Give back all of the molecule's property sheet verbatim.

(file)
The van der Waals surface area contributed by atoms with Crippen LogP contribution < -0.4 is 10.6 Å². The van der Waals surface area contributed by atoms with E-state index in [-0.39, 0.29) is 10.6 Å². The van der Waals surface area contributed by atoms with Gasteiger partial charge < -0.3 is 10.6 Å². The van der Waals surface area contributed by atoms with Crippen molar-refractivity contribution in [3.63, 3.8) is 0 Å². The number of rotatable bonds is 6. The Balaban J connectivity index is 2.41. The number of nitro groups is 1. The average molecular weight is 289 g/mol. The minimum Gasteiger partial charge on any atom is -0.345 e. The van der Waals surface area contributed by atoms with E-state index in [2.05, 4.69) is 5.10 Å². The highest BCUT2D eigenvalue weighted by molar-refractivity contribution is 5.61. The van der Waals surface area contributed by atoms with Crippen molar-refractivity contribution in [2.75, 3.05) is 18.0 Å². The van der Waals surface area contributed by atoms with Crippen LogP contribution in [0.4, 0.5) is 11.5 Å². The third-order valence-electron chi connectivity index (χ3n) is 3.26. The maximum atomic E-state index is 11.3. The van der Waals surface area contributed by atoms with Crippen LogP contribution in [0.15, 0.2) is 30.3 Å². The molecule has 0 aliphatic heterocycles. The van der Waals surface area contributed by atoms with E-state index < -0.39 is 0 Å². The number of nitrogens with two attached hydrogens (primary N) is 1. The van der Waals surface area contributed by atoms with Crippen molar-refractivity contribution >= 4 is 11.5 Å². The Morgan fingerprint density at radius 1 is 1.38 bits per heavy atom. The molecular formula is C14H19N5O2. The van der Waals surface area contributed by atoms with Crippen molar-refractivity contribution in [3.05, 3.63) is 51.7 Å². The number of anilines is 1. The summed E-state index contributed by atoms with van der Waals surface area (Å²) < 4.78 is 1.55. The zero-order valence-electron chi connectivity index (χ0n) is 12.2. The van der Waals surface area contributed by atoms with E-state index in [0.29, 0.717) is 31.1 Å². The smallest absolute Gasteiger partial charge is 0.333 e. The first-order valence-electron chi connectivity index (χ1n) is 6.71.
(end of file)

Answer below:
The van der Waals surface area contributed by atoms with Crippen LogP contribution < -0.4 is 10.6 Å². The van der Waals surface area contributed by atoms with E-state index in [-0.39, 0.29) is 10.6 Å². The van der Waals surface area contributed by atoms with Gasteiger partial charge < -0.3 is 10.6 Å². The van der Waals surface area contributed by atoms with Crippen molar-refractivity contribution in [3.63, 3.8) is 0 Å². The number of rotatable bonds is 6. The Balaban J connectivity index is 2.41. The number of nitro groups is 1. The average molecular weight is 289 g/mol. The minimum Gasteiger partial charge on any atom is -0.345 e. The van der Waals surface area contributed by atoms with E-state index in [2.05, 4.69) is 5.10 Å². The highest BCUT2D eigenvalue weighted by molar-refractivity contribution is 5.61. The van der Waals surface area contributed by atoms with Crippen molar-refractivity contribution in [2.75, 3.05) is 18.0 Å². The van der Waals surface area contributed by atoms with Crippen LogP contribution in [0.4, 0.5) is 11.5 Å². The third-order valence-electron chi connectivity index (χ3n) is 3.26. The maximum atomic E-state index is 11.3. The van der Waals surface area contributed by atoms with Crippen LogP contribution in [0.15, 0.2) is 30.3 Å². The molecule has 0 aliphatic heterocycles. The van der Waals surface area contributed by atoms with E-state index < -0.39 is 0 Å². The number of nitrogens with two attached hydrogens (primary N) is 1. The van der Waals surface area contributed by atoms with Crippen molar-refractivity contribution >= 4 is 11.5 Å². The Morgan fingerprint density at radius 1 is 1.38 bits per heavy atom. The molecular formula is C14H19N5O2. The van der Waals surface area contributed by atoms with Crippen molar-refractivity contribution in [3.05, 3.63) is 51.7 Å². The number of anilines is 1. The summed E-state index contributed by atoms with van der Waals surface area (Å²) < 4.78 is 1.55. The zero-order valence-electron chi connectivity index (χ0n) is 12.2. The van der Waals surface area contributed by atoms with E-state index in [0.29, 0.717) is 31.1 Å². The smallest absolute Gasteiger partial charge is 0.333 e. The first-order valence-electron chi connectivity index (χ1n) is 6.71.